Like the tube, the bus and train networks are also extensive.  Australian and New Zealand professionals find either using their debit/credit card to tap through, a pay as you go Oyster card or buying a weekly or monthly travel pass as the most cost-effective way to get around the city.  Most MyOErs find they have zero requirements to get around by car.  Driving is probably the least time-effective way to get around the city and most find that once acclimatised to how it all works, the fantastic multiple options of London public transit, with costs very comparable to getting around at home, an absolute winner.     

Evenings and weekends

 

London really does come into its own when work has finished.  Most districts in London provide all of the essentials and more, so whether you’d like to simply go to the gym, grab a bite to eat and head home or go out on the town with friends and stay out to the early hours, then you don’t have to venture far afield.  Equally, whatever night of the week it is, if you fancy doing something different, there’s always a mountain of things to do – from watching bands at some of the worlds best venues, to exploring some of the planet’s greatest art galleries and exhibitions, or playing/watching the sport of your choice, London really does have it all.

Come the weekend, London appears to get even bigger, meaning you can take in as much or as little as you desire.  A typical weekend maybe dinner and drinks after work with friends or colleagues on Friday night, a full on day on Saturday taking in a host of cultural opportunities followed by a Saturday night out on the town with friends.  Sunday often brings a stroll in one of London’s beautiful parks, followed by a Sunday roast aside a roaring log fire in a great London pub…….heaven!

 

A change of season

 

One of the biggest parts of living in London is getting used to how life changes as the seasons change.  This may sound obvious, but London life really does differ throughout the year. The onset of Winter can bring cold, dark and wet days, but just before everyone gets fed up, the excitement of Christmas arrives and London gets truly spectacular.  Following the celebrations of New Year, Londoners do a little bit of hibernation before Spring brings new colour and light to the capital, and people and families start to enjoy the great outdoors again. Heading into summer the days start getting really long, and MyOErs head out to the rooftop bars and parks of London with their picnics, wine and friends aplenty. There really is no better place on earth like London in the summer – buzzing, vibrant and always so much to do!  Autumn arrives and the city changes colour again, with cold but crisp sunny days to enjoy.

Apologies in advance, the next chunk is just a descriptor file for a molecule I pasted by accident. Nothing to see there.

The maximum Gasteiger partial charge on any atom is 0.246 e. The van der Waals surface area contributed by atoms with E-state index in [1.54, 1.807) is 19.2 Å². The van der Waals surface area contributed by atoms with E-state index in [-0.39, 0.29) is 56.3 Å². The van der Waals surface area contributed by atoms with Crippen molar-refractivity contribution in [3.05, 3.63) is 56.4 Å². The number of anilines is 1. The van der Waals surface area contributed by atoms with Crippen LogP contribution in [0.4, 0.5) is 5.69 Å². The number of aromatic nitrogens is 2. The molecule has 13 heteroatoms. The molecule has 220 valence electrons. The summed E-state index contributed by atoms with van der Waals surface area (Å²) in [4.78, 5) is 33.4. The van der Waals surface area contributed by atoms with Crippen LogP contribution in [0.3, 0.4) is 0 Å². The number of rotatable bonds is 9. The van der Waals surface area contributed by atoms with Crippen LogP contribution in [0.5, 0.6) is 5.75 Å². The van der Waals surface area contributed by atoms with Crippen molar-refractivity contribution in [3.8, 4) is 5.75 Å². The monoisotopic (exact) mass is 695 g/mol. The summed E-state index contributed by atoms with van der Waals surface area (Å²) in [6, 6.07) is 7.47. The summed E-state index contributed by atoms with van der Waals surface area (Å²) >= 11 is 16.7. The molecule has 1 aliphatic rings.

So a big part of life in London is getting to know how best to enjoy and embrace each season, with each one bringing a host of new activities and things to do.  

 

A never-ending bucket list

 

One of the things many MyOErs enjoy the most about living in London is the sheer amount of things available that they are guaranteed to want to add to their ‘must do’ list.  We’re a social bunch, so a week doesn’t go by without news of a new show, restaurant, gallery, activity or pub to visit. And if you’ve ever wanted to try something new or improve your skills in your hobby of choice, then London is a mecca for learning from the very best on the planet.  So it’s up to you. If getting into a familiar routine of enjoying your favourite haunts is for you then there’s plenty for you to choose from, or you can make every day a new experience and an education with a host of new things to discover and do.

In the coming weeks we’ll be sharing first-hand real experiences of some of our very own MyOErs, so watch out for those.  In the meantime, for a more in-depth guide into everything an overseas experience entails then download our handbook here.  Or if there really is no time like the present and you would like to have an informal chat through your plans immediately then please do contact one of our OE experts in Australia or in the UK for advice on what your next steps should be.

We look forward to welcoming you into London in 2019, you most definitely won’t regret it.

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For a more in depth break down of exactly what you need when planning a successful OE, download this handy little book that walks you through all the essential steps you need to get you from your home to your fantastic new UK job and lifestyle.